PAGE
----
Friday, 27 July 2012

Dad passed away, aged 95, Thursday 26th July, 2012

Dad, aged 90, in 2007

As a bit of a memorial to my dad, who died yesterday, peacefully, in his nursing home in the UK, I would like to re-publish a few of the posts I did about him when I visited my parents in 2007.  Dad is showing some strain in this pic, taken at my mother's 90th Birthday party: she died six weeks later. As you can see, dad's blindness was complete at this stage, so life was very frustrating for him, as he was extremely deaf as well.  Unluckily perhaps for him, being such a practical man all his life, his brain was still sharp.  At the time of these posts, he was still trying very hard to do stuff. If anyone has quirky memories of their own deceased dads, I would love to hear about them..... Meanwhile, I am off to the UK on Tuesday for two weeks. Not looking forward to this trip: too much like the irrevocable end of an era.
Dad’s Pedometer, August 21st 2007
"Great minds think alike".This is only a saying as I don’t think I have a great mind like my dad but we do have things in common, such as Pedometers.  I showed him my blog about ‘Mental Pedometer’ after which he disappeared off to his room, rummaged about in his cupboards for a long time and presented me with an envelope bearing the legend, Pedometer -  Free Gift from Kellogs corn flakes. It transpired that since my dad has become too blind and deaf and generally frail to be allowed out, he tries to walk a certain distance a day - from the kitchen to the front door and back, doing a number of circuits which he tries to measure.  I know to keep out of the way when I hear his walking stick tapping up and down. One day when he had finished  he announced, “I’ve just been to the egg shop!”.  Further enquiry elicited the information that one of his former walks used to be to an egg farm about 200 metres up the road,  He can’t actually use the pedometer himself both because it is very small and his hands are too arthritic to manoeuvre it and also if he did manage to get it onto his waistband, he has to walk bent over so that it would face vertically instead of horizontal and would not make the necessary connection with his hip.  It’s no fun getting old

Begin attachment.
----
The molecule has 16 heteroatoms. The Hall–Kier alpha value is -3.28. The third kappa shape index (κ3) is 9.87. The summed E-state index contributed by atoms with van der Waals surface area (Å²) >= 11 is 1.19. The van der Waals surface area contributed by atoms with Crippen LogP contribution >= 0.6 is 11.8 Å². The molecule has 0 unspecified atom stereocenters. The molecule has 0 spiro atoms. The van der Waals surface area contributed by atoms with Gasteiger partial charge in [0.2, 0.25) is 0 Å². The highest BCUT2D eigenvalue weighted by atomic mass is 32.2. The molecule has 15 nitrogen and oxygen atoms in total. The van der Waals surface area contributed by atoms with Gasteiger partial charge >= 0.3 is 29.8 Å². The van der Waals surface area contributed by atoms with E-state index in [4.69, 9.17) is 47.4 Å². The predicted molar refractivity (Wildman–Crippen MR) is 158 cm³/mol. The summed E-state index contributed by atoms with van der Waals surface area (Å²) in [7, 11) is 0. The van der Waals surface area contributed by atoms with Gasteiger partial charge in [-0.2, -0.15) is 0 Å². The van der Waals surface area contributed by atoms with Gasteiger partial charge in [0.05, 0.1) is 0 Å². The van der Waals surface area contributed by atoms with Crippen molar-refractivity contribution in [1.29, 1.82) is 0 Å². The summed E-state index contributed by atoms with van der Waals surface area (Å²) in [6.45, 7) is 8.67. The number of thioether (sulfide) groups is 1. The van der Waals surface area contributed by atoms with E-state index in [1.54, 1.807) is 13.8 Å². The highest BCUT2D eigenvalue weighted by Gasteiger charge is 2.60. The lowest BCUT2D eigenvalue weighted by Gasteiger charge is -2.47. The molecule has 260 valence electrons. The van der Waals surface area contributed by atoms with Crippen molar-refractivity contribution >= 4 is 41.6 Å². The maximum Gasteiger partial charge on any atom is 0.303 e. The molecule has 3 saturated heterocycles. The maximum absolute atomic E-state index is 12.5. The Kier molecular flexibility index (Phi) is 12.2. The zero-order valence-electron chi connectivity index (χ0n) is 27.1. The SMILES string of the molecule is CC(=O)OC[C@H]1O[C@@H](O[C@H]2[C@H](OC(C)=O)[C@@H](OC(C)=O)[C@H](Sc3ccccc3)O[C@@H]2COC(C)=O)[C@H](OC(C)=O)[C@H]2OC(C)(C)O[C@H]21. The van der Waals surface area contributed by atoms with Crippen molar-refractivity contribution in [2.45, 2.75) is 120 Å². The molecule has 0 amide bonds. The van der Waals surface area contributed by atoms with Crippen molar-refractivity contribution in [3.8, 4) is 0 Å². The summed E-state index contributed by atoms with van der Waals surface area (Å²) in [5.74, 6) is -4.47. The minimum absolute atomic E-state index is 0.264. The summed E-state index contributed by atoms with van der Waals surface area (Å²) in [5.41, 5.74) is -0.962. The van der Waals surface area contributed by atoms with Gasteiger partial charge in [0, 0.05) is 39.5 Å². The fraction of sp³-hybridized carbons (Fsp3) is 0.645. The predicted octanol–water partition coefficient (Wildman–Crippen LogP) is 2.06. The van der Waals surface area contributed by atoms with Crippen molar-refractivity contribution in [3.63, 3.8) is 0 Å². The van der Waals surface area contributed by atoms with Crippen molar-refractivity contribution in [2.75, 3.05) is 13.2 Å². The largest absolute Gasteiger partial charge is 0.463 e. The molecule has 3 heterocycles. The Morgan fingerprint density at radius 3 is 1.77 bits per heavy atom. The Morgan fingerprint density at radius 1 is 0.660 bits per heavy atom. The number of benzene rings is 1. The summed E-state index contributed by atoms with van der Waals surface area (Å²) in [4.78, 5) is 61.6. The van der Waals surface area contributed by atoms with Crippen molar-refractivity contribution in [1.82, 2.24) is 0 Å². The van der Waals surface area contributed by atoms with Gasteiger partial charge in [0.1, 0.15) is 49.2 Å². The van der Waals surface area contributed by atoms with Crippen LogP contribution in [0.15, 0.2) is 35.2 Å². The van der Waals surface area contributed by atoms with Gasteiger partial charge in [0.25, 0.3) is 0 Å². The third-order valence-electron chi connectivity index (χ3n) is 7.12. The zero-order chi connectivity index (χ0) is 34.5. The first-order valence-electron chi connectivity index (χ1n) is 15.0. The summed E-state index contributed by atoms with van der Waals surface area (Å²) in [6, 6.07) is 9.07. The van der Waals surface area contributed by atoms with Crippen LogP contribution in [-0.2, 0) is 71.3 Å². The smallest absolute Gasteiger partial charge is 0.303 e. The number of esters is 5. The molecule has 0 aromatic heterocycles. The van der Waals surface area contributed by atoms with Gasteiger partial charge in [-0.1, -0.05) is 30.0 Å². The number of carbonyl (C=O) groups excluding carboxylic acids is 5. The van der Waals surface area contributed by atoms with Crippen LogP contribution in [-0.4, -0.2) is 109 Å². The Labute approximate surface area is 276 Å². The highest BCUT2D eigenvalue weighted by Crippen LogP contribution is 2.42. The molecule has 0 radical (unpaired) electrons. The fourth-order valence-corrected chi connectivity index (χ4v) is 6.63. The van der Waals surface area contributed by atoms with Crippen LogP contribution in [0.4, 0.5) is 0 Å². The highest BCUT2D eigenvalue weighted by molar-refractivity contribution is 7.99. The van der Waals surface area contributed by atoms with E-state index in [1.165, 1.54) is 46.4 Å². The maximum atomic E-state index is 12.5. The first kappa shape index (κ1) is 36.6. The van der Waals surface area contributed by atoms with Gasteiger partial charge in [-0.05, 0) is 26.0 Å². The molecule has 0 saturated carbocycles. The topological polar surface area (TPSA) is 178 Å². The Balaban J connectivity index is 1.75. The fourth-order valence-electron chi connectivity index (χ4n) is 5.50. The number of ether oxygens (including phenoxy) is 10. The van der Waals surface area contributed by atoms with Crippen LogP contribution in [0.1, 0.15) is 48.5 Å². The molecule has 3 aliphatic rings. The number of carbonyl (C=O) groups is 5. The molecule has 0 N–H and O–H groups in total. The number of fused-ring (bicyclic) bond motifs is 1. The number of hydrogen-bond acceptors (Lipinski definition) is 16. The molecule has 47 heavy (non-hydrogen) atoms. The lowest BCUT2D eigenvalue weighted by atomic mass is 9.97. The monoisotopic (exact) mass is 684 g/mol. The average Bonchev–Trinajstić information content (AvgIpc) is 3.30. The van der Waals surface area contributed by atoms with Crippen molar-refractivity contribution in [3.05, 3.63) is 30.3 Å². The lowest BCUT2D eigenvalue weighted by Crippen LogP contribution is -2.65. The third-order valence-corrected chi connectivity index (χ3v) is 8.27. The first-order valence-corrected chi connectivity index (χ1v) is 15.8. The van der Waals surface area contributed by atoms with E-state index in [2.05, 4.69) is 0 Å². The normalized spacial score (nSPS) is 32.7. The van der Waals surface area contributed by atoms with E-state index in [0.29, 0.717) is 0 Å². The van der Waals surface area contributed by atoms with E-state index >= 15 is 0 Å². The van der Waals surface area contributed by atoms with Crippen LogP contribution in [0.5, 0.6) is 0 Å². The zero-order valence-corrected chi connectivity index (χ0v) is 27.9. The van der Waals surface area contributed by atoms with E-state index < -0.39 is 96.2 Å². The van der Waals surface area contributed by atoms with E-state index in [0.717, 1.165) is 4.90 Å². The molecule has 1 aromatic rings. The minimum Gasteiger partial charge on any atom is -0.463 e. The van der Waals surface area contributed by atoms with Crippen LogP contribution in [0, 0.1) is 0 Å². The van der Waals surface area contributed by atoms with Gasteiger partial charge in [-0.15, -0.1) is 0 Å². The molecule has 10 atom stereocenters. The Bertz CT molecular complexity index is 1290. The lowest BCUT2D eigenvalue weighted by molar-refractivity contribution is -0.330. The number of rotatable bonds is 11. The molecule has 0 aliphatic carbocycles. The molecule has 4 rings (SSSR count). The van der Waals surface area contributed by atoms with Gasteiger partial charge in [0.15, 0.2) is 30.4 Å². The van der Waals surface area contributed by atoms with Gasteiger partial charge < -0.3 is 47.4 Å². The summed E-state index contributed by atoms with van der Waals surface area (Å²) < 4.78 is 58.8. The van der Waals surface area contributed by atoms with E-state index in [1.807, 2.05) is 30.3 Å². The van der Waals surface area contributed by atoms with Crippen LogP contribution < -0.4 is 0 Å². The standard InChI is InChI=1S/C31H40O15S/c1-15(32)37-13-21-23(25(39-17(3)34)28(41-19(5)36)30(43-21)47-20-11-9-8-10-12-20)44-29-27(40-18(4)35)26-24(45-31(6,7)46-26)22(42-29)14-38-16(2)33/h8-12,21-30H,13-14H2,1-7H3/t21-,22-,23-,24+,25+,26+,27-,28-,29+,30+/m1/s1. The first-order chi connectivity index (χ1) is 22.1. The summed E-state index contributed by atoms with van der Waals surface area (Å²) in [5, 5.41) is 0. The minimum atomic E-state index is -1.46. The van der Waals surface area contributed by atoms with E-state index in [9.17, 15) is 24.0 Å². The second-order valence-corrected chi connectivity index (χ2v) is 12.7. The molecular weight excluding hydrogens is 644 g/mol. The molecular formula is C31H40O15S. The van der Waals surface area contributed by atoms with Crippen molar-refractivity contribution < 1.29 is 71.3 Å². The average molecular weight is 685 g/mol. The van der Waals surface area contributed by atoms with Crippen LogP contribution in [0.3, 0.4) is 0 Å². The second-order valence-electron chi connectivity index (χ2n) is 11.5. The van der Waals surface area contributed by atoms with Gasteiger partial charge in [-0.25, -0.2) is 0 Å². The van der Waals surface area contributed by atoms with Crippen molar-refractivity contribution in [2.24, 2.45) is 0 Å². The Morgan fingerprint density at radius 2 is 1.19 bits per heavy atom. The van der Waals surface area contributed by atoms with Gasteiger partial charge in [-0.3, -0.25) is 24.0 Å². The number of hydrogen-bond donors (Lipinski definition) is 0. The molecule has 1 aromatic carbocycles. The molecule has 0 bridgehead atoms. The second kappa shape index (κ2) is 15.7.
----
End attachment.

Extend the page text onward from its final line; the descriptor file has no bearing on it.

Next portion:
1. I am very sorry to hear of the passing of your father. Despite his disabilities, your father sounded like a very interesting and spirited gentleman. I don't believe that he was unlucky to have remained sharp. I had an uncle with Alzheimers that was other wise in very good health. He spent the last 3 or 4 years of his life completely unaware of his own identity or his children. A body that functioned, but with no one home. Losing any function is tragic, but to lose oneself has to be devastating.

    So in this very sad time, remember the good times and give thanks that he was able to live a long and fulfilled life. Also remember to take care of yourself.

  2. Thank you, Sextant. This kind of think is so hard, but none of us can escape.

  3. My condolences. 95 years is a good long run, but it never seems like quite enough in the end.